Attendees also met and mingled with company reps. Potential investors learned about a wide gamut of projects aspiring to meet a growing demand for necessities, conveniences and luxuries.

Presented by Zimtu Capital TSXV:ZC, the forum’s success will make it an annual event, said company president Dave Hodge. Berry emceed the conference, holding the unenviable task of “making sure Dave stays well-behaved.”

Read interviews with keynote speakers:

Meet the companies

Most companies were core holdings of Zimtu, a prospect generator that connects explorers with properties and also shares management, technical and financing expertise. Zimtu offers investors participation in a range of commodities and companies, including some at the pre-IPO stage.

After sampling high-grade lithium on its Hidden Lake project in the Northwest Territories earlier this month, 92 Resources TSXV:NTY plans to return in mid-July for a program of mapping, exposing spodumene-bearing pegmatite dykes, and channel sampling. The company closed the final tranche of a private placement totalling $318,836 in April. Hidden Lake’s located near Highway 4, about 40 kilometres from Yellowknife and within the Yellowknife Pegmatite Belt.

With one of the Athabasca Basin’s largest and most prospective exploration portfolios, ALX Uranium TSXV:AL has a number of projects competing for flagship status. Among them is Hook-Carter, which covers extensions of three known conductive trends, one of them hosting the sensational discoveries of Fission Uranium TSX:FCU and NexGen Energy TSXV:NXE. ALX’s strategic partnership with Holystone Energy allows that company to invest up to $750,000 in ALX and retain the right to maintain its ownership level for three years. ALX closed a private placement first tranche of $255,000 last month, amid this year’s busy news flow from a number of the company’s active projects.

A capacity crowd attends the first annual Vancouver Commodity Forum

Arctic Star Exploration TSXV:ADD boasts one of northern Canada’s largest 100%-held diamond exploration portfolios. Among the properties are the drill-ready Stein project in Nunavut and others in the Lac de Gras region that’s the world’s third-largest diamond producer by value. North Arrow Minerals TSXV:NAR holds an option to earn up to 55% of Arctic Star’s Redemption property.

Aurvista Gold TSXV:AVA considers its Douay property one of Quebec’s largest and last undeveloped gold projects. The Abitibi property has resources totalling 238,400 ounces of gold indicated and 2.75 million ounces inferred. Now, with $1.1 million raised last month, the company hopes to increase those numbers through a summer program including 4,000 metres of drilling. Douay’s 2014 PEA used a 5% discount rate to forecast a post-tax NPV of $16.6 million and a post-tax IRR of 40%.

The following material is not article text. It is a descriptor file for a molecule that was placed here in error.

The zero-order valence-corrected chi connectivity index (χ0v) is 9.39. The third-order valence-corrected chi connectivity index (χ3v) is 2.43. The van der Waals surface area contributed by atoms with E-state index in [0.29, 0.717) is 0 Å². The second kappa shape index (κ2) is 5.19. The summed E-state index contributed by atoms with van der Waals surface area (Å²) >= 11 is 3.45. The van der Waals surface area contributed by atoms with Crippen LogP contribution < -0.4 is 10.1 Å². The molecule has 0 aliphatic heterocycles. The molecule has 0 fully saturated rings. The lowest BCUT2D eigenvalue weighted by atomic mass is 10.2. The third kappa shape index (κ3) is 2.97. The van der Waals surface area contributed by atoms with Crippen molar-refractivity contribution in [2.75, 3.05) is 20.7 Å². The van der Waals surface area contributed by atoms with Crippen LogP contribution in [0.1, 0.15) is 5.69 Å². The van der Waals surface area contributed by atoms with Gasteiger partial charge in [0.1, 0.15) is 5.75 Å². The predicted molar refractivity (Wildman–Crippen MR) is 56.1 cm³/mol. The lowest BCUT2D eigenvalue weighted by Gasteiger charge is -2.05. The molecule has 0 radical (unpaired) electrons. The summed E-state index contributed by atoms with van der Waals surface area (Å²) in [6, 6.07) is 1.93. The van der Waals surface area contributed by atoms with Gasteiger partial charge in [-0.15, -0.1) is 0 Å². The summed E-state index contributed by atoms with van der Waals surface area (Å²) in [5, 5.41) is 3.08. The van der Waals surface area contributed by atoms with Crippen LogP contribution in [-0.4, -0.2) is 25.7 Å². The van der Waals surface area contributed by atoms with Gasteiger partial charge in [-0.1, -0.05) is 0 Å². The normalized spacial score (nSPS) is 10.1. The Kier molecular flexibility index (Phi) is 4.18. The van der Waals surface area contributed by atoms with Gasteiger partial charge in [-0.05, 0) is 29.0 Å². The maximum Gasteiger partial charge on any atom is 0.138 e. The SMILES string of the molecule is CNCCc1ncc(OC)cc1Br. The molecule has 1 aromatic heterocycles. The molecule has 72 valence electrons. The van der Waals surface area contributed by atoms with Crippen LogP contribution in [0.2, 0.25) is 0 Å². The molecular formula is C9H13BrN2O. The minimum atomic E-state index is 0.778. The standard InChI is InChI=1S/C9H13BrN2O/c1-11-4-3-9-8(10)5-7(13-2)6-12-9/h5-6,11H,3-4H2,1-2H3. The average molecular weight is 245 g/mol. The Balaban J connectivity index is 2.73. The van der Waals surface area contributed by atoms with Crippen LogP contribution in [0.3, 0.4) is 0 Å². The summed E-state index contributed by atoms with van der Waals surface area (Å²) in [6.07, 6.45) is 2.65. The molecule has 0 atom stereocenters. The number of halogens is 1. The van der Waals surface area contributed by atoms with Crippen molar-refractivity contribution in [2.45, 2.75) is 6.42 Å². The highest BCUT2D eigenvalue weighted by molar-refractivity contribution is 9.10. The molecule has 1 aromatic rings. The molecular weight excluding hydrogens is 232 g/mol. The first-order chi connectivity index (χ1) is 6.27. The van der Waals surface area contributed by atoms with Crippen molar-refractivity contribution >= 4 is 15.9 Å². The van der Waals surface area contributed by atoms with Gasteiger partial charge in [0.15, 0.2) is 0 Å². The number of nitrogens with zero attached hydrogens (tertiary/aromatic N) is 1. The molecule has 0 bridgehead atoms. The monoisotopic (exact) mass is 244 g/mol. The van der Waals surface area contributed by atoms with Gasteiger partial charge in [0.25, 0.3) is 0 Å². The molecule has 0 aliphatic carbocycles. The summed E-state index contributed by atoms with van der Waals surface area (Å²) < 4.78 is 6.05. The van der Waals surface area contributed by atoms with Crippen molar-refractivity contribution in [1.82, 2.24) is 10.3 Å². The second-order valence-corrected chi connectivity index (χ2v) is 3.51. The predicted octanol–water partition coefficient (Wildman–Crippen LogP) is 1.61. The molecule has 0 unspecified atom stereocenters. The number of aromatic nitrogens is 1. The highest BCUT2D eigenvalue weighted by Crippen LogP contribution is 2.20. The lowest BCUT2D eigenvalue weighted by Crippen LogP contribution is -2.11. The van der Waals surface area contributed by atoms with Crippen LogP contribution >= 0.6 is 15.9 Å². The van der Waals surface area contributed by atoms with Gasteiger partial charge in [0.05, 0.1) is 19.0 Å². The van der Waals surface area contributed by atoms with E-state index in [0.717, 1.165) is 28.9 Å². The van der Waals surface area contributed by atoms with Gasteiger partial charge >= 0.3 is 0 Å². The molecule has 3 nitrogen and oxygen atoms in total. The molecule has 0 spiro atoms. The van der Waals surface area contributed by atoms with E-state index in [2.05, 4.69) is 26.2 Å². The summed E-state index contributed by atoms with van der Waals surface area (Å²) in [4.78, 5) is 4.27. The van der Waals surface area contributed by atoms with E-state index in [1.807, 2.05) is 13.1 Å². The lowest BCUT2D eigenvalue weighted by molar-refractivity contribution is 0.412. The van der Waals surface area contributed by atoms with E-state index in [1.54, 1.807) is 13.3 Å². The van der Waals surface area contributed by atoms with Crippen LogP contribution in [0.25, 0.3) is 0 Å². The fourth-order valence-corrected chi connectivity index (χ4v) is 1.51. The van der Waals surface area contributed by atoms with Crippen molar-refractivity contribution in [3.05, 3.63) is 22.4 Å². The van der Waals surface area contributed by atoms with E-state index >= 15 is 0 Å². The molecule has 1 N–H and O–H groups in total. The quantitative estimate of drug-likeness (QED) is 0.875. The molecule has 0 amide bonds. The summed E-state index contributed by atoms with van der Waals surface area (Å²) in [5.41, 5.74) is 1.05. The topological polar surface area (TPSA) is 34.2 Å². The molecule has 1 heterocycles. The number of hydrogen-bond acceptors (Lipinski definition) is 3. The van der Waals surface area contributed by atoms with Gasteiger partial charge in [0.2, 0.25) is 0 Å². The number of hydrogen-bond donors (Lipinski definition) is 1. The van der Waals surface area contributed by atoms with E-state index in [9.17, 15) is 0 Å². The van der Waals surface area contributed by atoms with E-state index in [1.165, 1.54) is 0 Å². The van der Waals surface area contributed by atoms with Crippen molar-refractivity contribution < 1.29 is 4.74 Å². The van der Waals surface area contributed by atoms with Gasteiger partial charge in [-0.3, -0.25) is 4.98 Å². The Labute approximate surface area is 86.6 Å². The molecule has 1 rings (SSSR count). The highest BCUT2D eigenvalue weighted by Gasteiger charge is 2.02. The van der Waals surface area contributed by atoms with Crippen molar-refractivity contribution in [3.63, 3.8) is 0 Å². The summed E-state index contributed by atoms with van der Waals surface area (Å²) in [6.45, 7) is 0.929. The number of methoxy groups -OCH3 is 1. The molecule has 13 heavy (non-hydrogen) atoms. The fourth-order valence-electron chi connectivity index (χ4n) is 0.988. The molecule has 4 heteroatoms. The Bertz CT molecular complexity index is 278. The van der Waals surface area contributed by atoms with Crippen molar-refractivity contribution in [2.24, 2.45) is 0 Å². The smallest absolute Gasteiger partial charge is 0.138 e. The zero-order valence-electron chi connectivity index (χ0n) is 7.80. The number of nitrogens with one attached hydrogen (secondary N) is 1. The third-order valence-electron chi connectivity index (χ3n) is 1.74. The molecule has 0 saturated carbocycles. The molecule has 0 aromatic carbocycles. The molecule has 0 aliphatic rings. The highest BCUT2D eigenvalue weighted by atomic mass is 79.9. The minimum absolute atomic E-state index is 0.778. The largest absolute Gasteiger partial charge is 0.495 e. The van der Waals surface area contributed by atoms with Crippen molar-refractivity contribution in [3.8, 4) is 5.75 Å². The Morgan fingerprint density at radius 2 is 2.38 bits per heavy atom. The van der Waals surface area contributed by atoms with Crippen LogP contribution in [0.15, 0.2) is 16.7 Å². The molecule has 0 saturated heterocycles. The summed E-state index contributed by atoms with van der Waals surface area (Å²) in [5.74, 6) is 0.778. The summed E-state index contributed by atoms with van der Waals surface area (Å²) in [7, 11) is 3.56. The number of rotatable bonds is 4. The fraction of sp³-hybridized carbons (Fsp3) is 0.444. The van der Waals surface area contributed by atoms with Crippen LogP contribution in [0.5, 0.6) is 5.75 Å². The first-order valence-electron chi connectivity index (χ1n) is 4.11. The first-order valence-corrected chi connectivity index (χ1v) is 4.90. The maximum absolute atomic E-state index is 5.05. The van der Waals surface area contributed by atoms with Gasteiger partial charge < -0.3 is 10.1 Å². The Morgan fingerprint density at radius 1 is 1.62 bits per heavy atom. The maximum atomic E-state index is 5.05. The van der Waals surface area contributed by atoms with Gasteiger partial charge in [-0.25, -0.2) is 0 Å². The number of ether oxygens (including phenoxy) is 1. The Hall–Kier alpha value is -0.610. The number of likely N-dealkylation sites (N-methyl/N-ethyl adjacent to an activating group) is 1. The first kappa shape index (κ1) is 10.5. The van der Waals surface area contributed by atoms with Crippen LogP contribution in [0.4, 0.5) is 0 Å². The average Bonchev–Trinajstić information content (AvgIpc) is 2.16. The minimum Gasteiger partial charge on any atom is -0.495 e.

Looking for lithium in Nevada, Belmont Resources TSXV:BEA now has a geophysics crew en route to its Kibby Basin property, which the company believes could potentially host lithium-bearing brines in a similar geological setting to the Clayton Valley, about 65 kilometres south. Results from the gravity survey will help identify targets for direct push drilling and sampling.

A mineral perhaps overlooked in the effort to supply green technologies, zeolite has several environmental applications. Canadian Zeolite TSXV:CNZ holds two projects in southern British Columbia, Sun Group and Bromley Creek, the latter an active quarrying operation.

With a high-grade, near-surface rare earths deposit hosted in minerals that have proven processing, Commerce Resources TSXV:CCE takes its Ashram project in Quebec towards pre-feasibility. The relatively straightforward mineralogy contributes to steady progress in metallurgical studies. Commerce also holds southeastern B.C.’s Blue River tantalum-niobium deposit, which reached PEA in 2011 and a resource update in 2013.

Permitted for construction following a 2014 PEA, Copper North Mining’s (TSXV:COL) Carmacks copper-gold-silver project now undergoes revised PEA studies. The agenda calls for improved economics by creating a new leach and development plan for the south-central Yukon property. In central B.C. the company holds the Thor exploration property, 20 kilometres south of the historic Kemess mine.

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Capacity crowd attends first annual Vancouver Commodity Forum

June 15th, 2016

This story has been expanded and moved here.